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Sacramento Police addresses officer shortage

Some community members warn the problem of gun violence is not a quick fix of just hiring more officers.

SACRAMENTO, Calif. — Across the nation, police departments are struggling with staffing issues. The Sacramento Police Department is having the same issue and a recent increase in homicides is shining a light on the issue.

Sacramento Police said they struggled like most industries coming out of the pandemic looking for employees. They understand the community's concern and want to reassure people they are maintaining all critical functions like patrol and even some special community units.

The Sacramento Police Department is authorized for 769 employees this budget year. Currently, they have 684 sworn employees leaving them 85 people short. Chief Kathy Lester tells us they have a class of about 30 in the academy which will help.

“It does impact quite honestly the ability to implement additional programs, to put people in places you would like to see so we are always trying to expand our efforts and to work on a number of challenges that face a community such as ours but I can tell you gun violence is very a priority of this department and city and we are focusing an immense amount of resources and officers,” said Chief Lester.

With a recent string of homicides-- four dead in three separate incidents in a week-- we asked Sergeant Zach Eaton about staffing for that division.

“We have 12 homicide detectives but we also have other detective units that support or homicide units and we’re definitely going to be using those units to assist our homicide detectives, however, our homicide detectives will still be lead investigators on these homicides,” said Eaton.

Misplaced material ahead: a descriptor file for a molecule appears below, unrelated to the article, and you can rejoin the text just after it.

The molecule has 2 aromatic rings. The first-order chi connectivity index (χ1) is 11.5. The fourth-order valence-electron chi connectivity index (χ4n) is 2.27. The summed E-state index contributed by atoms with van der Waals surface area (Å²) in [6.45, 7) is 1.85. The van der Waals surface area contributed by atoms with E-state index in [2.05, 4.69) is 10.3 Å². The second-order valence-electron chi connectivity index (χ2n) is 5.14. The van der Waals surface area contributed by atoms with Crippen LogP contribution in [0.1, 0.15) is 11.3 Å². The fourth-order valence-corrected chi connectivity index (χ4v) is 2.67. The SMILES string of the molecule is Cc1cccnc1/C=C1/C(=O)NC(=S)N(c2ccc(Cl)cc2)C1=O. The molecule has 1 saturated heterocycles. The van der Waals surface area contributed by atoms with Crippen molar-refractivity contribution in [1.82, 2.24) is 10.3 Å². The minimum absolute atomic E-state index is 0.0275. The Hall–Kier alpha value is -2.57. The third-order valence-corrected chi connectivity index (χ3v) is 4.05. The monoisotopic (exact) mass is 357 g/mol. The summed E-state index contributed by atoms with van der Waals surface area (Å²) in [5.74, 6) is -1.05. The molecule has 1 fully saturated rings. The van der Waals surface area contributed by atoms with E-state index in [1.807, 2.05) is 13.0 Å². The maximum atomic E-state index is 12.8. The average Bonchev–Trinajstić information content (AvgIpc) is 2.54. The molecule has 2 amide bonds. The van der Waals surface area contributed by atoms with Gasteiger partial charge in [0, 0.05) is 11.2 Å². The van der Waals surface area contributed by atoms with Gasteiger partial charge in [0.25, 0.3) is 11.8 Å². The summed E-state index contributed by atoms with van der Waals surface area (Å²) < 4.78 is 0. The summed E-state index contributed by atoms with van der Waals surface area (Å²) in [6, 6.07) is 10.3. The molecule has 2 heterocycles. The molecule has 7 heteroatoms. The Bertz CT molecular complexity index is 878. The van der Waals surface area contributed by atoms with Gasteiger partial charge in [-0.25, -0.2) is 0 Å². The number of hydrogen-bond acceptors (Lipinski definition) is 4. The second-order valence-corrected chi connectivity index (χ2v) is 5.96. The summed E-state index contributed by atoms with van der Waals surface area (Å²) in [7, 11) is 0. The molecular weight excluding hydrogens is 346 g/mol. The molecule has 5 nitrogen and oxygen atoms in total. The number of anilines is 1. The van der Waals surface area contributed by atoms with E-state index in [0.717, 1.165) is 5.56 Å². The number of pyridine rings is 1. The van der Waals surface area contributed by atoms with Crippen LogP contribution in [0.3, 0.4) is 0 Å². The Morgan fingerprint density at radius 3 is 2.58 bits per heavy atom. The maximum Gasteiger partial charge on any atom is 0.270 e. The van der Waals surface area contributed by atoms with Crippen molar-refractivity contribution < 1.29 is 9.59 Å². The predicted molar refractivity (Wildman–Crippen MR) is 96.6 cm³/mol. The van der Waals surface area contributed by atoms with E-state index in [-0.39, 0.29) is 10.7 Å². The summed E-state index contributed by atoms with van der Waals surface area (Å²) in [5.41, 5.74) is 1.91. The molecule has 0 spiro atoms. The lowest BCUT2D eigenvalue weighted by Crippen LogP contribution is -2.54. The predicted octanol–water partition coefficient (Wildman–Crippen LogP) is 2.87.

But some community members warn the problem of gun violence is not a quick fix of just hiring more officers. Community advocate Berry Accius says he believes the community is split, some want more officers while others would prefer more resources. He believes the issue stems from illegal guns and a lack of resources out of the pandemic.

“Start investing in these communities to make them a better community so young people or old people aren’t running around with guns feeling that having a gun is the only way I can stay safe so I think there are a lot of deeper conflicts in a situation like this. This is just not getting more police everything will be solved,” said Accius.

Accius says this is an issue not unique to Sacramento but is happening across the country.

Sacramento Police has launched a variety of programs for recruitment including a partnership with CSU Sacramento and a 30 for 30 initiative to have 30 percent of staff be women by 2030.

The department also started its links to law enforcement program on the 28th which is a free five-week course offered in Asian pacific islander, Hispanic and black cohorts in an effort to diversify local departments.

Watch More from ABC10: Inside the Sacramento Police Academy | The Recruits

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